J.J. Abrams just might be the living, breathing embodiment of the kid in the candy store.
Like many in his generation, he grew up a fan of shows like "Star Trek" and "Mission: Impossible" and superheroes like Superman. Unlike every other fan, though, he's been afforded the unique opportunity to revitalize and put his unique stamp on each one. While his early script for Superman was left behind for director Bryan Singer's vision, he's knee-deep in planning for the much-anticipated relaunch of the "Trek" franchise.
Last summer, Abrams made his feature-film-directing debut with "Mission: Impossible III," putting Tom Cruise through the ringer as he went toe to toe with Philip Seymour Hoffman's diabolical Owen Davian. The DVD — out Tuesday — features all the usual bells and whistles of special-edition treatment, from a commentary with Cruise and Abrams to deleted scenes.
Oh, and there's that other project of Abrams' you might be familiar with — a show called "Lost," the series he co-created in 2004 that continues to leave millions of fans scratching their heads and aching for more information week after week.
Abrams recently checked in with MTV to talk about the many projects on his plate, including the DVD release of his debut film.
MTV: This is what DVDs are all about — letting a little movie like "Mission: Impossible III" find an audience after it barely got a theatrical push.
J.J. Abrams: [He laughs.] Yeah. I think it's about time for people to get access to something that's not been marketed at all.
MTV: How did you get the gig directing "M:i:III"?
Abrams: I'd gotten to know [Tom Cruise] a little bit, but it was somewhat out of the blue. I got a phone call from my agent, who asked me if I was aware of the conversations going on. I had no idea what he was talking about. And then he basically told me that Tom wanted to see me as soon as possible. I thought that the whole thing was ridiculous, but it turned out not to be a cruel joke.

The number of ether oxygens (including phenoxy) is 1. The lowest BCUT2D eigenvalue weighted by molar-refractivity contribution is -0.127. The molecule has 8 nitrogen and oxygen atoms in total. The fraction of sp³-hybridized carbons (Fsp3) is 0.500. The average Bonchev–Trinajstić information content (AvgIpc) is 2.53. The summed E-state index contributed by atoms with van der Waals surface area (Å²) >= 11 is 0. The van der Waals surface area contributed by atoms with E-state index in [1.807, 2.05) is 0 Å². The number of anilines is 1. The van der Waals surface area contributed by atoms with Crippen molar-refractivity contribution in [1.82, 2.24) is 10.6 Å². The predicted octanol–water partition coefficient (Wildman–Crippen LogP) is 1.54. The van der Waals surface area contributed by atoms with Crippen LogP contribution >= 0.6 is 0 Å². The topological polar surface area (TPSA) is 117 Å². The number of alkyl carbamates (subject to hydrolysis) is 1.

MTV: Had you been a fan of the TV show growing up?
Abrams: I loved the show. In many ways that series helped inspire "Alias," which I think is why I got the job. Tom had become a fan of that series.
MTV: How do you approach a film like this that is made on such a huge scale?
Abrams: For better or worse, I just approach everything the same way, which is to ask, "What is the internal life of the main character?" In this movie, I just loved the idea of seeing anything about this guy in his personal, private life. Who was that person not as a spy, but as a human being? That was the big launching point for me. How do you reconcile being an everyman and also an exceptional man?
MTV: With "Lost," you directed the most expensive TV pilot in history and then you went off and directed the most expensive debut film for a first-timer. Clearly big budgets don't give you pause.
Abrams: When I got "Lost," I remember people were like, "It's the most expensive pilot ever!" I thought, holy sh--! What am I doing? And I found the way in my head to be comfortable with it was to realize that it's one of the cheapest movies ever. Then on "Mission: Impossible III," my producer was like, "This is the most expensive first-time film ever!" So I was like, oh sh--! What did I get myself into? And I couldn't think of anything in my head to compare it to, to make me feel better.
MTV: In the film, everyone is after the rabbit's foot, yet you never reveal what it is. Between us, what was it?